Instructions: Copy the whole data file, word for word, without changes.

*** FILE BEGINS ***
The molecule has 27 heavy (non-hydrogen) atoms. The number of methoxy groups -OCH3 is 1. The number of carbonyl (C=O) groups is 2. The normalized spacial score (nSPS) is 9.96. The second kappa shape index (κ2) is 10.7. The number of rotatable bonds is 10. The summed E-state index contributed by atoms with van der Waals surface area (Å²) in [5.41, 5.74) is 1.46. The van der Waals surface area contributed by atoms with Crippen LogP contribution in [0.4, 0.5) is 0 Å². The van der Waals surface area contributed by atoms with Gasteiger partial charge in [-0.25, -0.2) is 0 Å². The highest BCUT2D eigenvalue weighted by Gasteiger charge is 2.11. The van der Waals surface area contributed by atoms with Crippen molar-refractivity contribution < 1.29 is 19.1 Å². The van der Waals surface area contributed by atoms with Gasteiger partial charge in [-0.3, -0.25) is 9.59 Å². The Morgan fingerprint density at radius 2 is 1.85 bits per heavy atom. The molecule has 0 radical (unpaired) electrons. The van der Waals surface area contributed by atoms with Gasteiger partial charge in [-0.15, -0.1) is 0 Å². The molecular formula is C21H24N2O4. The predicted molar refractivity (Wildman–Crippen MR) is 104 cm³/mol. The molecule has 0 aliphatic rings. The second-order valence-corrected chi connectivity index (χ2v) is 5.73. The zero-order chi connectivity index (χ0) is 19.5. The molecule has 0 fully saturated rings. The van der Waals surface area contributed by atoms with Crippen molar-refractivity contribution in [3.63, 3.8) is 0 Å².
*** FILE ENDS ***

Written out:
The molecule has 27 heavy (non-hydrogen) atoms. The number of methoxy groups -OCH3 is 1. The number of carbonyl (C=O) groups is 2. The normalized spacial score (nSPS) is 9.96. The second kappa shape index (κ2) is 10.7. The number of rotatable bonds is 10. The summed E-state index contributed by atoms with van der Waals surface area (Å²) in [5.41, 5.74) is 1.46. The van der Waals surface area contributed by atoms with Crippen LogP contribution in [0.4, 0.5) is 0 Å². The van der Waals surface area contributed by atoms with Gasteiger partial charge in [-0.25, -0.2) is 0 Å². The highest BCUT2D eigenvalue weighted by Gasteiger charge is 2.11. The van der Waals surface area contributed by atoms with Crippen molar-refractivity contribution < 1.29 is 19.1 Å². The van der Waals surface area contributed by atoms with Gasteiger partial charge in [-0.3, -0.25) is 9.59 Å². The Morgan fingerprint density at radius 2 is 1.85 bits per heavy atom. The molecule has 0 radical (unpaired) electrons. The van der Waals surface area contributed by atoms with Gasteiger partial charge in [-0.15, -0.1) is 0 Å². The molecular formula is C21H24N2O4. The predicted molar refractivity (Wildman–Crippen MR) is 104 cm³/mol. The molecule has 0 aliphatic rings. The second-order valence-corrected chi connectivity index (χ2v) is 5.73. The zero-order chi connectivity index (χ0) is 19.5. The molecule has 0 fully saturated rings. The van der Waals surface area contributed by atoms with Crippen molar-refractivity contribution in [3.63, 3.8) is 0 Å².